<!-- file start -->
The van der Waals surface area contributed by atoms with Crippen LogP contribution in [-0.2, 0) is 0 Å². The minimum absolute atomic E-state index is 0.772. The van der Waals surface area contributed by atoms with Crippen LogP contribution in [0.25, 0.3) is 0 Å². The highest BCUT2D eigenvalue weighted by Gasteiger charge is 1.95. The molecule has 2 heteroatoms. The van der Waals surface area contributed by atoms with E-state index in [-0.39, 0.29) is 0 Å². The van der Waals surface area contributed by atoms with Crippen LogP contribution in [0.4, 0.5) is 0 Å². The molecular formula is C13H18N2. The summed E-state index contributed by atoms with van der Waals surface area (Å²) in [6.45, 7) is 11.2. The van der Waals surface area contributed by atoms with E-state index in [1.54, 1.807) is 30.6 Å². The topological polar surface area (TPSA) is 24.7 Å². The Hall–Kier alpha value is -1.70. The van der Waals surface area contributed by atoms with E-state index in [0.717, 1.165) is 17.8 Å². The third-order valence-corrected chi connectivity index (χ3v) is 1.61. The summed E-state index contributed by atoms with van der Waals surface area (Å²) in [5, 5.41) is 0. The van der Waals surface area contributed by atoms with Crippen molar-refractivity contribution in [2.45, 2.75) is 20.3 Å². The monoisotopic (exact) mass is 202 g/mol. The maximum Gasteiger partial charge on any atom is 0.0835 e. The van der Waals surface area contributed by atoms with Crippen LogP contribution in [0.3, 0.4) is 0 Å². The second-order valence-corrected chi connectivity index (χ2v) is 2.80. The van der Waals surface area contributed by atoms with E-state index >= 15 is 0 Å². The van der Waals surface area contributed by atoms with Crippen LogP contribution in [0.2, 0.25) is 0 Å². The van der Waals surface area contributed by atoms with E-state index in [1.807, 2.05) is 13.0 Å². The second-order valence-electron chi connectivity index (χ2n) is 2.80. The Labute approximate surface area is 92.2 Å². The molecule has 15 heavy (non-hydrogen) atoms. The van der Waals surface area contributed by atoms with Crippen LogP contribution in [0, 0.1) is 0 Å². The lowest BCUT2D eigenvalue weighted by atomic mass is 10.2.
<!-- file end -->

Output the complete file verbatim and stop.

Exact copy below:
The van der Waals surface area contributed by atoms with Crippen LogP contribution in [-0.2, 0) is 0 Å². The minimum absolute atomic E-state index is 0.772. The van der Waals surface area contributed by atoms with Crippen LogP contribution in [0.25, 0.3) is 0 Å². The highest BCUT2D eigenvalue weighted by Gasteiger charge is 1.95. The molecule has 2 heteroatoms. The van der Waals surface area contributed by atoms with E-state index in [-0.39, 0.29) is 0 Å². The van der Waals surface area contributed by atoms with Crippen LogP contribution in [0.4, 0.5) is 0 Å². The molecular formula is C13H18N2. The summed E-state index contributed by atoms with van der Waals surface area (Å²) in [6.45, 7) is 11.2. The van der Waals surface area contributed by atoms with E-state index in [1.54, 1.807) is 30.6 Å². The topological polar surface area (TPSA) is 24.7 Å². The Hall–Kier alpha value is -1.70. The van der Waals surface area contributed by atoms with E-state index in [0.717, 1.165) is 17.8 Å². The third-order valence-corrected chi connectivity index (χ3v) is 1.61. The summed E-state index contributed by atoms with van der Waals surface area (Å²) in [5, 5.41) is 0. The van der Waals surface area contributed by atoms with Crippen molar-refractivity contribution in [2.45, 2.75) is 20.3 Å². The monoisotopic (exact) mass is 202 g/mol. The maximum Gasteiger partial charge on any atom is 0.0835 e. The van der Waals surface area contributed by atoms with Crippen LogP contribution in [0.3, 0.4) is 0 Å². The second-order valence-corrected chi connectivity index (χ2v) is 2.80. The van der Waals surface area contributed by atoms with E-state index >= 15 is 0 Å². The van der Waals surface area contributed by atoms with Crippen LogP contribution in [0.2, 0.25) is 0 Å². The van der Waals surface area contributed by atoms with E-state index in [1.807, 2.05) is 13.0 Å². The second-order valence-electron chi connectivity index (χ2n) is 2.80. The Labute approximate surface area is 92.2 Å². The molecule has 15 heavy (non-hydrogen) atoms. The van der Waals surface area contributed by atoms with Crippen LogP contribution in [0, 0.1) is 0 Å². The lowest BCUT2D eigenvalue weighted by atomic mass is 10.2.